W3C home > Mailing lists > Public > www-patentpolicy-comment@w3.org > September 2001

patent policy comments

From: <tbreuel@parc.xerox.com>
Date: Sun, 30 Sep 2001 16:11:07 PDT
To: www-patentpolicy-comment@w3.org
Message-ID: <20010930161107.A9285@parc.xerox.com>
I found the call for comments only today, and I wanted to contribute.

==> Please note that I am not representing my employer. <==
==> These are my personal comments and observations. <==

The rules on requiring disclosure of standards-related patents 
seem good on quick reading, and something like that should probably
be adopted.

However, I believe that allowing patents that are available under a
RAND license into W3C standards would be a grave mistake.  The W3C has
a number of very powerful, large companies with comprehensive patent
portfolios.  Furthermore, adoption of a patented invention under RAND
terms into a W3C standard could be very lucrative.  The proposed change
would create a strong incentive for companies to cooperate to put each
other's patented inventions into W3C standards, creating a steady
revenue stream to commercial members to the detriment of Web users.
The proposed rules do not guard against that, and I find it difficult
to imagine rules that would.

The worst part of the RAND license is that it may impose payments;
many Internet standards have been pioneered in free, open source
implementations, often created by academics or research labs.

I also believe that there is no need for such a change: there are very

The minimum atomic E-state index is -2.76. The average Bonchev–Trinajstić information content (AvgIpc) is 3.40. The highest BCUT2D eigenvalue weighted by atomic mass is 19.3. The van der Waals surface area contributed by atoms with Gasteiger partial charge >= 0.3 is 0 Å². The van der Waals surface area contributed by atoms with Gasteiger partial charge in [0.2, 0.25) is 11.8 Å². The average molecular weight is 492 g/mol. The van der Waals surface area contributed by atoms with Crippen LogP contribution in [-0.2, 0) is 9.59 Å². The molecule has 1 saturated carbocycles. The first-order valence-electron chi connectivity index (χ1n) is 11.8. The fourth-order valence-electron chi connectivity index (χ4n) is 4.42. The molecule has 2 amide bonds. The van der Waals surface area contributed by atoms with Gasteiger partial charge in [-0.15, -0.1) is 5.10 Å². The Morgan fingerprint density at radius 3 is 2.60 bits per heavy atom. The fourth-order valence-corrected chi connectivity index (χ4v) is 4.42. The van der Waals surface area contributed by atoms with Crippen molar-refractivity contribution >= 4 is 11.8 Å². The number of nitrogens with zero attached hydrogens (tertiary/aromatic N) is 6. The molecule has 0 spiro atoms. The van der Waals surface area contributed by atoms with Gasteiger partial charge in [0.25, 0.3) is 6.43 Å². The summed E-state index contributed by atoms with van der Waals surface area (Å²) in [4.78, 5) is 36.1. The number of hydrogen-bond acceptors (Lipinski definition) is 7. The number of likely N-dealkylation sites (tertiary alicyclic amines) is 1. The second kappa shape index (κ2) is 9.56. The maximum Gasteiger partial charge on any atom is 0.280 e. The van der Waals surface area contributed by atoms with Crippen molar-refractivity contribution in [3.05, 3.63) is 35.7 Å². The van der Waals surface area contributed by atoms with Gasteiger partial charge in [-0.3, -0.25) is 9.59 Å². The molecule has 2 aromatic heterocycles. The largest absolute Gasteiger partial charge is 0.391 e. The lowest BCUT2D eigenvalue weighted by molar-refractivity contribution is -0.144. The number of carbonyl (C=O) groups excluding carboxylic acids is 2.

few patents that cannot be worked around fairly easily if they are known
at the time of standards adoption.  Maybe the cost is a few percent in
efficiency or slightly less functionality, but most users and implementors
prefer a simpler standard anyway.  Furthermore, if this kind of enhanced
functionality is worth it to the market, the patent holders can still
build a business around it; I suspect in most cases, they would still
choose to make the invention available for free and gain commercial
advantage from their expertise and additional patents in the space.

The policy might be workable if the RAND license exempts software
distributed under "free" software licenses, like BSD, GPL, or LGPL;
i.e., if payment is only required from individuals or companies that
incorporate the invention into software or hardware that is commercially
sold or licensed.  I would still view this as a suboptimal compromise,
however.

What would happen if the W3C adopted this change?  You can expect that
every standard that includes a patented invention licensed under RAND
would likely soon face an open source, free equivalent that works around
the patent and does not infringe on its claims; the free equivalent may
end up being somewhat less functional.  We have seen the result of this
kind of competition time and again: the free equivalent becomes nearly
universal, even if it is slightly less functional.

Sincerely,
Thomas M. Breuel
Received on Sunday, 30 September 2001 19:11:35 GMT

This archive was generated by hypermail 2.2.0+W3C-0.50 : Tuesday, 27 April 2010 00:13:39 GMT